[Election-Methods] Which monotonicity?

Chris Benham chrisjbenham at optusnet.com.au
Tue Jan 15 12:34:08 PST 2008

Stéphane Rouillon wrote:

>I am fed up a bit with that discussion about non-monotonicity because it 
>depends how
>monotonicity is defined.  IRV is monotonic when you consider adding or 
>ballots with you preffered candidate as first choice. IRV is non-monotonic 
>you consider highering or lowering the positions of your preferred candidate 
>on several ballots...
>Maybe some concision and precision in the definitions would help.
>Could we use 2 different names for monotonicities please?
>Or maybe they exist and I don't know these definitions...
>S. Rouillon

In this 1996 paper  Douglas Woodall defines and discusses some different 
versions of  "monotonicity":




Two that Woodall only mentions in that paper,  "Mono-append" and  
"Mono-add-plump"  are very very
weak (meaning very easy to meet) and not doing so is (in my book) very 
very silly.

"Mono-add-plump" says that adding ballots that plump for X (i.e. 
"bullet-votes" for X) should never reduce
X's chance of winning.

"Mono-append" says  that if some ballots that didn't rank X (above 
equal-bottom) are changed so that now
X is ranked immediately below the candidates that previously were the 
only ones ranked (above equal-bottom),
then X's chance of winning must not be reduced.

(These definitions are my paraphrasing)

Chris Benham

>>From: Jonathan Lundell <jlundell at pobox.com>
>>To: Steve Eppley <SEppley at alumni.caltech.edu>
>>CC: election-methods at electorama.com
>>Subject: Re: [Election-Methods] Why monotonicity?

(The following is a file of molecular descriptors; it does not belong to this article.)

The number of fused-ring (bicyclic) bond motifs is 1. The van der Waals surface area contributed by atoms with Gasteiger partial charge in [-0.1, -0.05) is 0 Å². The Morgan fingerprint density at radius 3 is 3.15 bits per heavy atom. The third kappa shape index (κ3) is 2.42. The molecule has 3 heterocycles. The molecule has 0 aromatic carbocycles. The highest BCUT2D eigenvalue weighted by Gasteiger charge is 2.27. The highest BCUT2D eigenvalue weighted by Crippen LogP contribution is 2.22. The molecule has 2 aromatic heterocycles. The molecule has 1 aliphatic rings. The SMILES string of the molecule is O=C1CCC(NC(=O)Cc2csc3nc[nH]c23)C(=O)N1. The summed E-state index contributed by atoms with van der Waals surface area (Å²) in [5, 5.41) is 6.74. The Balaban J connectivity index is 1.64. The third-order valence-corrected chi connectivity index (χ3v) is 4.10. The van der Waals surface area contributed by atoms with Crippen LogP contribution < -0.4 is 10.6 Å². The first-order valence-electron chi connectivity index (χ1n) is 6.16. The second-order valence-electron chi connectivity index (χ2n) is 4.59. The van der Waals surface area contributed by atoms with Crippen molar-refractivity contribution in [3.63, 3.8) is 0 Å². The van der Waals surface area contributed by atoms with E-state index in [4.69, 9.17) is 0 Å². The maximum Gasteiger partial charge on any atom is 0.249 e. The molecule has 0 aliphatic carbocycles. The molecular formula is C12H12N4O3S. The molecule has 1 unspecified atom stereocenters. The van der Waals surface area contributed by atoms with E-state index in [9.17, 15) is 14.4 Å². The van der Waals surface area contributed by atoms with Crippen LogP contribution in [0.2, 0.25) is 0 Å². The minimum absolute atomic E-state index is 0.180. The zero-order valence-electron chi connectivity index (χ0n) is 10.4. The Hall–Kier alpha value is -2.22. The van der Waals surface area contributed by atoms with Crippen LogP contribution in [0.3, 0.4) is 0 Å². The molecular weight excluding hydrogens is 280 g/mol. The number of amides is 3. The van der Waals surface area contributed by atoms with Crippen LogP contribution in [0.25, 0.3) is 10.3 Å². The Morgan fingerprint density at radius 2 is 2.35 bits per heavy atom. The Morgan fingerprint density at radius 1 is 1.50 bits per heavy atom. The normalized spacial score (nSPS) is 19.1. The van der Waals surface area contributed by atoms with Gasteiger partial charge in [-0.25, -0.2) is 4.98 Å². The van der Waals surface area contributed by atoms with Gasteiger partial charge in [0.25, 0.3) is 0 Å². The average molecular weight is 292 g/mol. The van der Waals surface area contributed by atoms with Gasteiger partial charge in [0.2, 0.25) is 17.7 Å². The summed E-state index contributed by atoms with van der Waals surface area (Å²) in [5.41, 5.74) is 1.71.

>>Date: Tue, 15 Jan 2008 08:38:36 -0800
>>On Jan 15, 2008, at 8:22 AM, Steve Eppley wrote:
>>>The strategy of raising a candidate in order to defeat it may
>>>legitimately be counted as one more strategy in the voter's toolbox of
>>>strategies, but I think the (narrow) question here is whether the
>>>of manipulable scenarios is greater given non-monotonic methods, given
>>>the same set of candidates and same voters' preferences.  To my
>>>knowledge, this has not been demonstrated.
>>>Furthermore, since the assumptions of the same set of candidates and
>>>same voters' preferences are dubious--candidates may adopt different
>>>positions on the issues, and make different decisions about whether to
>>>run, given a different voting method--monotonicity may be unimportant
>>>even if it does reduce the number of manipulable scenarios.
>>>I think all we can say for sure about the desirability of monotonicity
>>>is that, all else being equal, it's better to be monotonic.
>>I'm reminded of Douglas Woodall's argument that STV's monotonicity
>>failures occur in scenarios where it's not obvious to begin with which
>>candidate(s) "ought" to be elected.
>>>There are certain regions in which it is quite clear who ought to be
>>>elected, and in these regions STV elects the candidate that one
>>>would expect. But in the middle there is a grey area, where it is
>>>not at all clear who ought to be elected, and it is in this grey
>>>area that STV behaves in a somewhat haphazard manner; it is really
>>>doing no more than making a pseudo-random selection from the
>>>appropriate candidates, and it is here that small changes in the
>>>profile of ballots can cause perverse changes in the result.
>>>The effect of this is to blur the result of an STV election. Nobody
>>>is being wrongly elected, because the problem only arises in the
>>>region where one cannot say for certain who ought to be elected
>>>anyway. And there is no systematic bias that would, for example,
>>>favour one political party rather than another. But the accuracy
>>>with which the person or persons elected in an STV election can be
>>>said to represent the views of the voters is less precise than it
>>>would be if this sort of anomaly did not arise.
>>>The obvious question at this point is whether one can find a system
>>>that retains the essential features of STV while avoiding this sort
>>>of anomaly. The answer depends on what one regards as the essential
>>>features of STV. As we shall see in a later article, it is not
>>>possible to avoid this anomaly without sacrificing at least one
>>>property that many supporters of STV regard as essential.
>>...by which he means later-no-harm.
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